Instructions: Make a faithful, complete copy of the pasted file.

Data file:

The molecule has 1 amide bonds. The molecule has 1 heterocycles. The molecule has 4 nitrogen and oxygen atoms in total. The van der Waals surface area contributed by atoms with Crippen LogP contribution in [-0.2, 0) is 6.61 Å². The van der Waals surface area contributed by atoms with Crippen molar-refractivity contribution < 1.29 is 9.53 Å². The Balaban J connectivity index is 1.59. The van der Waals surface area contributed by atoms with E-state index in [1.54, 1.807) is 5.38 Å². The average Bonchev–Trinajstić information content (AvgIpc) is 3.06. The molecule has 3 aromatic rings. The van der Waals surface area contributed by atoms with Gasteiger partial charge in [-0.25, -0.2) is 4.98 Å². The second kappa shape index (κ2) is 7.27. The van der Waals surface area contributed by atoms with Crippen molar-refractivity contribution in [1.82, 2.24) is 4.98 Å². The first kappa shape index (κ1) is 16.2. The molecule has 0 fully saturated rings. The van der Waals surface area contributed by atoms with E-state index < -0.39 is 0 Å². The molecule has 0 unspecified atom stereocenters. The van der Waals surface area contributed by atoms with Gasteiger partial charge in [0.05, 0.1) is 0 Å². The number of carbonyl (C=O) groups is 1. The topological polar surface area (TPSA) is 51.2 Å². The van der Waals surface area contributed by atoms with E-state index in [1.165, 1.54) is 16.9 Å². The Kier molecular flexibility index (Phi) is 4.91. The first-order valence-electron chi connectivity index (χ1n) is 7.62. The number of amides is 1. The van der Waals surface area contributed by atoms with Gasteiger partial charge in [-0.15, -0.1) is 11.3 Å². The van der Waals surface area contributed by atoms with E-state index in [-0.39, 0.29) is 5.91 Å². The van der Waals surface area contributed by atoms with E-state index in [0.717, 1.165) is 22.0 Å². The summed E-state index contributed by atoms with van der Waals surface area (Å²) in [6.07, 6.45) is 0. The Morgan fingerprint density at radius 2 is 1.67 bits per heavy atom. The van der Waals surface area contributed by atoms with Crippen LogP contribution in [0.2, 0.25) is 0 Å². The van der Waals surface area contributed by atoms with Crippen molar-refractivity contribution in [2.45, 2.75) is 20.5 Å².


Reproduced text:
The molecule has 1 amide bonds. The molecule has 1 heterocycles. The molecule has 4 nitrogen and oxygen atoms in total. The van der Waals surface area contributed by atoms with Crippen LogP contribution in [-0.2, 0) is 6.61 Å². The van der Waals surface area contributed by atoms with Crippen molar-refractivity contribution < 1.29 is 9.53 Å². The Balaban J connectivity index is 1.59. The van der Waals surface area contributed by atoms with E-state index in [1.54, 1.807) is 5.38 Å². The average Bonchev–Trinajstić information content (AvgIpc) is 3.06. The molecule has 3 aromatic rings. The van der Waals surface area contributed by atoms with Gasteiger partial charge in [-0.25, -0.2) is 4.98 Å². The second kappa shape index (κ2) is 7.27. The van der Waals surface area contributed by atoms with Crippen molar-refractivity contribution in [1.82, 2.24) is 4.98 Å². The first kappa shape index (κ1) is 16.2. The molecule has 0 fully saturated rings. The van der Waals surface area contributed by atoms with E-state index < -0.39 is 0 Å². The molecule has 0 unspecified atom stereocenters. The van der Waals surface area contributed by atoms with Gasteiger partial charge in [0.05, 0.1) is 0 Å². The number of carbonyl (C=O) groups is 1. The topological polar surface area (TPSA) is 51.2 Å². The van der Waals surface area contributed by atoms with E-state index in [1.165, 1.54) is 16.9 Å². The Kier molecular flexibility index (Phi) is 4.91. The first-order valence-electron chi connectivity index (χ1n) is 7.62. The number of amides is 1. The van der Waals surface area contributed by atoms with Gasteiger partial charge in [-0.15, -0.1) is 11.3 Å². The van der Waals surface area contributed by atoms with E-state index in [-0.39, 0.29) is 5.91 Å². The van der Waals surface area contributed by atoms with E-state index in [0.717, 1.165) is 22.0 Å². The summed E-state index contributed by atoms with van der Waals surface area (Å²) in [6.07, 6.45) is 0. The Morgan fingerprint density at radius 2 is 1.67 bits per heavy atom. The van der Waals surface area contributed by atoms with Crippen LogP contribution in [0.2, 0.25) is 0 Å². The van der Waals surface area contributed by atoms with Crippen molar-refractivity contribution in [2.45, 2.75) is 20.5 Å².